Planning your estate after you pass away or become incapacitated in a way that protects your legacy for future generations is the best gift you can give your family. Our Florida estate planning attorneys know that the best way to help our clients is to understand your Florida estate planning needs and help you build that plan. If you’re interested in learning more about our estate planning services and our unique Family Estate and Legacy Program, please book your free 15-minute phone call with us today!
Many legal strategies and estate planning documents are involved in Jacksonville estate planning, including wills, revocable living trusts, irrevocable trusts, durable powers of attorney, and health care documents. New clients often say that they do not have an estate plan. Most people are surprised to learn that they do have a plan.
In the absence of legal planning otherwise, your estate will be distributed after death according to Florida’s laws of intestacy. Of course, this may not be the plan you would have chosen. A properly drafted estate plan established with an estate planning lawyer will replace the terms of the state’s estate plan with your own.
Your last will and testament is just one part of a comprehensive estate plan. If a person dies without a will they are said to have died “intestate” and state laws will determine how and to whom the person’s assets will be distributed.
A will has no legal authority until after death. So, a will does not help manage your affairs when incapacitated, whether by illness or injury. This legal document does not help an estate avoid probate. A will is a legal document submitted to the probate court in Florida. A will is an excellent place to nominate your minor children’s guardians (or backup parents) if they are orphaned. All parents of minor children should document your choice of guardians. If you leave this to chance, you could be setting up a family battle royal, and your children could end up with the wrong guardians. Our Florida estate planning lawyers can help you or a loved one establish a last will and testament or other legal documents to protect your legacy.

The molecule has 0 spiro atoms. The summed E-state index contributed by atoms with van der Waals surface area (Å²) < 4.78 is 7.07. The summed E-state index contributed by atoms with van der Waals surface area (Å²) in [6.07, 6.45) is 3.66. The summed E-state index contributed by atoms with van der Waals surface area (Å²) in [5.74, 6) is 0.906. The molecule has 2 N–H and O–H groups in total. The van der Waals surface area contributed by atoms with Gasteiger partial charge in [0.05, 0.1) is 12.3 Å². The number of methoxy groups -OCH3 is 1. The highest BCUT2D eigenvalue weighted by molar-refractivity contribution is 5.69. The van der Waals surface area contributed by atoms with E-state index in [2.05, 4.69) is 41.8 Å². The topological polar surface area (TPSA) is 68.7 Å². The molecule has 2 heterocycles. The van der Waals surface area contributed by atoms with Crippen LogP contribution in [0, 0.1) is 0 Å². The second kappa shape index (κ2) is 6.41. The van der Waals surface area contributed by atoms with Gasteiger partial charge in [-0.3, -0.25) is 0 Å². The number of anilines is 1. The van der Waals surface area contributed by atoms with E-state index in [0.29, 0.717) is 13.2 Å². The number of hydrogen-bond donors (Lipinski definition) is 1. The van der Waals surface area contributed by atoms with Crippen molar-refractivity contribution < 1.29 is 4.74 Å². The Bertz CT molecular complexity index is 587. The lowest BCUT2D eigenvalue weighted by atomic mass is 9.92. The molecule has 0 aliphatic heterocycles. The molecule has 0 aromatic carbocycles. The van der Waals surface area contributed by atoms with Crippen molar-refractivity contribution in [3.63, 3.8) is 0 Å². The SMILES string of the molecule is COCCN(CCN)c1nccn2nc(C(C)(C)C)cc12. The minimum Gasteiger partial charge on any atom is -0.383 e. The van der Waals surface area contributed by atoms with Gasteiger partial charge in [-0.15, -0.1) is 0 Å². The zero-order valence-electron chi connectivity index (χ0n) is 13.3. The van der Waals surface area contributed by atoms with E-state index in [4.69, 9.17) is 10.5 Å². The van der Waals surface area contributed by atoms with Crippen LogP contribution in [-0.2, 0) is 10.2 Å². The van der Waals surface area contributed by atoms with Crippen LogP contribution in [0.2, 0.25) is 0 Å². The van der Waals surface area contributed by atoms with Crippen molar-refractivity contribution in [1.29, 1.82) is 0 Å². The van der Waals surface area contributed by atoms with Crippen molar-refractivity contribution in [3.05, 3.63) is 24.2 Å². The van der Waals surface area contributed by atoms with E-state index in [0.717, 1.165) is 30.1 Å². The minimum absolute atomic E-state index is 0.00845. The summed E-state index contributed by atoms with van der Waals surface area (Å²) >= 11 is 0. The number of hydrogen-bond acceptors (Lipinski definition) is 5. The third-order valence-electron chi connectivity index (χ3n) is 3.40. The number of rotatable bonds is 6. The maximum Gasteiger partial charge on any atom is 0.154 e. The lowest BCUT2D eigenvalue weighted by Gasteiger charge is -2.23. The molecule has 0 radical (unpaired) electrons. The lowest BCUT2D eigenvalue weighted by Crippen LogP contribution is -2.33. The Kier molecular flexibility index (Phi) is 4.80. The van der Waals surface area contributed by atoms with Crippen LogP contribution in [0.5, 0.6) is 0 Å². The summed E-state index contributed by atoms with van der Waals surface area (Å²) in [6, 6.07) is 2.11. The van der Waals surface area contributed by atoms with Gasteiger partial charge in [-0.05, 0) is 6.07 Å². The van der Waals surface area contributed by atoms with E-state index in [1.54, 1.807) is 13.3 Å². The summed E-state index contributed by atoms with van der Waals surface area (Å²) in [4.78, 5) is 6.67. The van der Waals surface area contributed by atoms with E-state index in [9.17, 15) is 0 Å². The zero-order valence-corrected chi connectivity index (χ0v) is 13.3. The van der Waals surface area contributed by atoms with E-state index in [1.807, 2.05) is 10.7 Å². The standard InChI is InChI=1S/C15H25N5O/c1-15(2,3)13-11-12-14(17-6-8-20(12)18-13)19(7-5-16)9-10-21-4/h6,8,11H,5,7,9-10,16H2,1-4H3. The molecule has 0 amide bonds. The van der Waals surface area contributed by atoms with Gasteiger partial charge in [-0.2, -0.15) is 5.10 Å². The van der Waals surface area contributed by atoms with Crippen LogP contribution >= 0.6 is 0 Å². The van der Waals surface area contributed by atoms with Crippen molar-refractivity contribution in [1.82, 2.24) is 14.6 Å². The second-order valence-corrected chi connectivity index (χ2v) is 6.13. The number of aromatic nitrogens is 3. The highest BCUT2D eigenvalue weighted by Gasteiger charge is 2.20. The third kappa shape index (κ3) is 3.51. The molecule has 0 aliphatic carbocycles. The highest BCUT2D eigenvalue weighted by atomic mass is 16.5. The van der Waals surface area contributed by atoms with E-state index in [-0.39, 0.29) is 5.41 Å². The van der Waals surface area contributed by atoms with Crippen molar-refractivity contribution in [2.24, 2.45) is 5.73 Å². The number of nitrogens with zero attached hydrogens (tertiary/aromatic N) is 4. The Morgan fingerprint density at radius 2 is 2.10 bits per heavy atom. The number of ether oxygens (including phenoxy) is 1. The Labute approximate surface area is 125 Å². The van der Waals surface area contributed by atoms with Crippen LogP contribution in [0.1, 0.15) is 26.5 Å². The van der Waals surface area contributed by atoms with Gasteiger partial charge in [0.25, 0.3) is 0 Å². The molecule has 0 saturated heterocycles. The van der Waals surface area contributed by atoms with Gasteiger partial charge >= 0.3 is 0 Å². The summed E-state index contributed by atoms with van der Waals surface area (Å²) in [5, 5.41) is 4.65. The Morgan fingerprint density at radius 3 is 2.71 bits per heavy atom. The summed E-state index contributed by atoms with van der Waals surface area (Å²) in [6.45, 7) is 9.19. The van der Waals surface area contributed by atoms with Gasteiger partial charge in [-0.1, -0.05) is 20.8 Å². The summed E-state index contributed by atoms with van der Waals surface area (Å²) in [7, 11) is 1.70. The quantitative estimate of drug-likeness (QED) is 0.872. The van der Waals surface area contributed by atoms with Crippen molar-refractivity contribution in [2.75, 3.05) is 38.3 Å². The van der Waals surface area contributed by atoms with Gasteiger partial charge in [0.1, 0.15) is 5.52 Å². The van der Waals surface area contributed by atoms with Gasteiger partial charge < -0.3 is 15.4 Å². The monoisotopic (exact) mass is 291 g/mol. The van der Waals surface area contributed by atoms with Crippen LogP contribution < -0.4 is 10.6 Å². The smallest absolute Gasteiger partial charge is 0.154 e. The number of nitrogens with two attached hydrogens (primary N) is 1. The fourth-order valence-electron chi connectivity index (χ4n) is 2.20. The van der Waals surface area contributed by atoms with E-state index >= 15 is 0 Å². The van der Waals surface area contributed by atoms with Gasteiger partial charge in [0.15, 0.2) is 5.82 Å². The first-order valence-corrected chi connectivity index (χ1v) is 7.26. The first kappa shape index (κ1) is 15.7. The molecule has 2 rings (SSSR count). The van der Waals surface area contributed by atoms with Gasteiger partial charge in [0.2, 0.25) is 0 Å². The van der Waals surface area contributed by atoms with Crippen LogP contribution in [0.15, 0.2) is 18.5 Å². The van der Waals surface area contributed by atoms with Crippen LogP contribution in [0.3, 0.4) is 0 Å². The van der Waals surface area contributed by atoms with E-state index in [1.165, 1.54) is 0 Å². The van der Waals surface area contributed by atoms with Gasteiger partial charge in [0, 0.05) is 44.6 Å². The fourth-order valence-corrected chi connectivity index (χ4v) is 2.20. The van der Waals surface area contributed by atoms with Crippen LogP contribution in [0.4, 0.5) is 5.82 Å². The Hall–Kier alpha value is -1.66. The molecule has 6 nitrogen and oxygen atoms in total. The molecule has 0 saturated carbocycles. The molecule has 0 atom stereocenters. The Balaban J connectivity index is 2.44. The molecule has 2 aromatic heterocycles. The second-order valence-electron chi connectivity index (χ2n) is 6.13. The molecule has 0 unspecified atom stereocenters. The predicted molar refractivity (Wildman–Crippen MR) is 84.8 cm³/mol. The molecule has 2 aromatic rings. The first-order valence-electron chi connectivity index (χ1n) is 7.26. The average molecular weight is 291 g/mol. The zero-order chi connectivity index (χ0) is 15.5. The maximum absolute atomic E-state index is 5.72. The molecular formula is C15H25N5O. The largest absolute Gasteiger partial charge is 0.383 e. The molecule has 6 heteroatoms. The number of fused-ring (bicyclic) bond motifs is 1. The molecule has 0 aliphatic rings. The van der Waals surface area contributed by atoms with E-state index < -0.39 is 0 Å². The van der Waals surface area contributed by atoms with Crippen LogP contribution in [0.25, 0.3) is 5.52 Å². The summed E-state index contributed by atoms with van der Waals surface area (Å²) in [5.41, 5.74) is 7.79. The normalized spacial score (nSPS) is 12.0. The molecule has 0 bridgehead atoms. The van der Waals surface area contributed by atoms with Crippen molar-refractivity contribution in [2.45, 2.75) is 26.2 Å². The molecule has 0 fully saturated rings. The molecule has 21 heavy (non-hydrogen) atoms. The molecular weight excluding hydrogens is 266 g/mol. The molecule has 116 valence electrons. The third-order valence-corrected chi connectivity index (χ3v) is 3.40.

Trusts come in many “flavors”; they can be simple or complex and serve various legal, personal, investment, or tax planning purposes. An experienced Florida trust attorney can help you and your family determine which type of trust fits your unique needs.
At the most basic level, a trust is a legal entity with at least three parties involved: the trust-maker (also called the grantor – the person who creates the trust), the trustee (trust manager), and the trust beneficiary.
There are many advantages to establishing a trust, including avoiding probate court. In most cases, an estate attorney in Jacksonville, FL, can help establish a trust that will own your assets and pass the assets to the trust beneficiaries (or heirs) immediately upon the trust maker’s death (s) with no probate required. Certain trusts also may result in estate tax advantages both for the trust-maker and the beneficiary. Trusts can protect property from creditors or simply provide for someone else to manage and invest property for the trust-maker(s) and the named beneficiaries. If well-drafted, another advantage of trusts is their continuing effectiveness even if the trust-maker dies or becomes incapacitated.
A power of attorney is another legal document used in Florida estate planning that gives another person (the attorney-in-fact) the legal right (powers) to do certain things for you. What those powers represent depends on the terms of the document.
A power of attorney may be very broad or very limited and specific. All powers of attorney terminate upon the maker’s death and may terminate when the maker (principal) becomes incapacitated (unable to make or communicate decisions). When the intent is to designate a backup decision-maker in the event of incapacity, then a durable power of attorney should be used. Durable powers of attorney in Florida should be frequently updated because banks and other financial institutions may hesitate to honor a power of attorney more than a year old.
Florida advance healthcare directive is a document that specifies the type of medical and personal care. The documents legally establish who makes decisions for you should you lose the ability to make and communicate your own decisions. Anyone over the age of 18 may execute an advance directive, and this document is legally binding in Florida. Your advance directive can specify who will make and communicate decisions for you, and it can set out the circumstances under which you would not like your life to be prolonged if, for example, you were in a coma with no reasonable chance of recovery.
A legal document that goes hand-in-hand with your advance directive is an authorization to your medical providers to allow specified individuals to access your medical information. Without this authorization, your doctor may refuse to communicate with your hand-picked decision-maker.
Our estate planning law group is here to help you and your loved ones understand estate planning, elder law, post-death administration, and business planning in Duval County, Florida. If you’re interested in learning more about our legal services from our experienced Jacksonville, Florida estate planning attorneys, please don’t hesitate to contact our law firm by Booking a Call today.
Our estate planning legal services include:
If you are committed to solving your planning needs and want to work with our skilled and experienced team, the first step to get started is booking your 15 minute phone call.
During the call, we will find out what your planning needs are so we can see if we can help you. We will also figure out if we would be a good fit for each other.
At the end of the call, we will set up a time to meet with the team and create a plan that will protect your family and preserve your legacy.